Jefferson City, MI - Hoping to alter existing legislation that places additional restrictions on pit bull dog owners, Senator Jolie Justus, a Kansas City Democrat, belted out to the Senate, "Punish the deed not the breed." It's the infamous one-liner that fails to prevent future dog bite victims from being created.
There are easily over 100 dog breeds in the U.S., yet only one is responsible for 60% of attacks that lead to human death in 2007. While it's difficult to measure the exact percentage of pit bulls in U.S. households, most agree that they make up about 2-9%. These numbers are highly disproportionate and absolutely indicate there is a breed-specific problem.
Larry Jones, the health director for the city of Independence, opposed the new bill. He argued that the City of Independence has a pit bull-specific law that reflects residents’ desires and one that has led to a reduction in reported dog bites.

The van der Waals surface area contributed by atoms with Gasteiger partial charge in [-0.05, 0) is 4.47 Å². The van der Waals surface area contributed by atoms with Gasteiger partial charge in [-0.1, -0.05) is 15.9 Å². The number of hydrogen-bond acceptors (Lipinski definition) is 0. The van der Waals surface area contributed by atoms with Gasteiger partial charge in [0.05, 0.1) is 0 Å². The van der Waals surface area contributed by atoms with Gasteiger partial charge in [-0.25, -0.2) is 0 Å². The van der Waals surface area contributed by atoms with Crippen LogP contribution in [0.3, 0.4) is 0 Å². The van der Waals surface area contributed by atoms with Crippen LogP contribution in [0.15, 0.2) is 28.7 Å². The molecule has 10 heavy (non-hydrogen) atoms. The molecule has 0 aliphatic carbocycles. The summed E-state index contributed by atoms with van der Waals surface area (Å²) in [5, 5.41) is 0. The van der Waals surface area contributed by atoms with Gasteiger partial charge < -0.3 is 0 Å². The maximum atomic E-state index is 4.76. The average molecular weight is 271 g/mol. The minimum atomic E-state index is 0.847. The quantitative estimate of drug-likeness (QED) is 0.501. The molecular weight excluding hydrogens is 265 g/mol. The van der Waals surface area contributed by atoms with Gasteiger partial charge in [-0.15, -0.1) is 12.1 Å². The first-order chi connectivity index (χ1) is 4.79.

Mr. Jones brought with him photographs of the injuries sustained by Alan Hill, the Independence man who was hospitalized after being attacked by three pit bulls in May 2006. The loose pit bulls attacked two other men on the same afternoon. Last year, Alan Hill's medical bills surpassed one million dollars.
If a community experiences a problem with a dangerous dog breed that exposes people to a serious public safety risk, that community should be free to address this problem accordingly.
12/14/07: What Pit Bull Attack Victims Suffer: Alan Hill